About the Author…
As a lover of crime thrillers and mystery, I turned what is seen by others as a dull 9 – 5 job into something that is exciting, as close to real life as possible, with Rupert Brett, my international man of mystery whose day job is that of a Chartered Surveyor.
Rupert is an ordinary man thrown into extraordinary circumstances who uses his wit, guile and training to survive.
Each book is written from my own experiences, as close to the truth as possible, set against world events that really happened. I go out and experience all the weapons, visit the places Rupert travels to, speak to the technical experts and ensure that it as realistic, as possible allowing you to delve deep in to the mystery, losing yourself in it for a few hours.
I am delighted to share my review today for Last Star Standing by Spaulding Taylor. This is a sci/fi – speculative fiction story, I haven’t read any sci-fi for a while so this book made a wonderful change. My huge thanks to Anne at Random Things Tours for my spot on the Blog Tour and for my e-copy of this book.
Dystopian/speculative fiction for readers of sci-fi, fantasy, thrillers and dystopian fiction. Aimed at readers of novels by Neil Gaiman, J.G. Ballard (or Ishiguro’s Never Let Me Go)
It is the 23rd century. Aiden, imprisoned, stares up into a tiny square of sky. A prominent member of the rebellion, he expects to be executed. Aiden is battling the Xirfell rulers, whose King oppresses many planets, the Earth included.
But the Xirfell have executed their king and installed a new ruler. The populace riots. Amid the tumult, Aiden is sworn in, the leader he’s always longed to be. Never one to fit in, he must re-discover himself, as an indigenous Australian, as a fighter, as a lover – and as a leader.
Aiden Tenten is the main narrator for this sci-fi /dystopian story. It did feel more sci-fi than dystopian but I still enjoyed it, I found it highly entertaining as I followed Aiden from predicament to predicament. The synopsis indicates that earth has been taken over by aliens, Aiden feels it is his job to help overthrow this alien regime and be the person he wants to be.
This is a highly entertaining read, I am not sure if the author had meant this or not. I did find some of the predicaments that Aiden found himself left me sniggering to myself. He is quite a fun character although he does have a serious nature, I mean after all saving the world from aliens is a serious task. It did take me a few chapters to get into this book as I got to grips with the various creatures, the unusual names, places and general feel of the story. It is quite a while, I might add that I sat and read a sci-fi book.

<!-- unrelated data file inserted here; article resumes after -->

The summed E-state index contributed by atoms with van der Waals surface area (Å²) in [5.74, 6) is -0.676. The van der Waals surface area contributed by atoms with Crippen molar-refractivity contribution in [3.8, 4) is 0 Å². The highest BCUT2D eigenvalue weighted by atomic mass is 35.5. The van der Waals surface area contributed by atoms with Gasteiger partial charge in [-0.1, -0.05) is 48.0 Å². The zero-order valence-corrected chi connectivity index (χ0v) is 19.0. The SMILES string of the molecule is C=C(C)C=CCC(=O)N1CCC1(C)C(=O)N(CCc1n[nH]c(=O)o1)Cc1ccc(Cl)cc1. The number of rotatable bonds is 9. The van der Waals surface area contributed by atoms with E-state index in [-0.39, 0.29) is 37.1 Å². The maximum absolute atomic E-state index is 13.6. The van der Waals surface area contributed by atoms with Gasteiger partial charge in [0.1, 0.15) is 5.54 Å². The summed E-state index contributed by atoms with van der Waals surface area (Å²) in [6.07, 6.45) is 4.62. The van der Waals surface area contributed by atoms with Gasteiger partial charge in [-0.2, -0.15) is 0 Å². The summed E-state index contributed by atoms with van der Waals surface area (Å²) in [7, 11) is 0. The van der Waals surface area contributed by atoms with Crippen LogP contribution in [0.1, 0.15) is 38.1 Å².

If you break this down to the basics this is a story of a man finding his place, he has beliefs and is true to the cause. He knew life before and can see how the earth has been destroyed more since the aliens took over. Battling against the odds he does a magnificent job of reeling from one situation to the next. He is in essence a loner, but gradually he gains a few loyal friends. Working out who can be trusted and how far others can infiltrate systems keeps him on his toes.
Once I got to grips with the story I found this quite a compelling read. In someway it did remind me of a couple of books I read several years ago. As I mentioned this is more sci-fi, but there are mentions of things that do give it a dystopian feel. An entertaining book with a good pace and one I would recommend reading.
About the Author…
Alice McVeigh (writing as Spaulding Taylor) was born in Seoul, South Korea, and grew up in Southeast Asia. After surviving her teenage years in McLean, Virginia, and achieving an undergraduate degree in cello performance at the internationally renowned Jacobs School of Music, she came to London to study cello with William Pleeth. There she worked for over a decade with orchestras including the BBC Symphony Orchestra, the Royal Philharmonic Orchestra, and Sir John Eliot Gardiner’s Orchestre Revolutionaire et Romantique. Alice was first published in the late 1990s when her two contemporary novels (While the Music Lasts and Ghost Music) were published by Orion to critical acclaim.
Check out the other stops on the Blog Tour…
Many thanks for reading my post, a like or share would be amazing 🙂 xx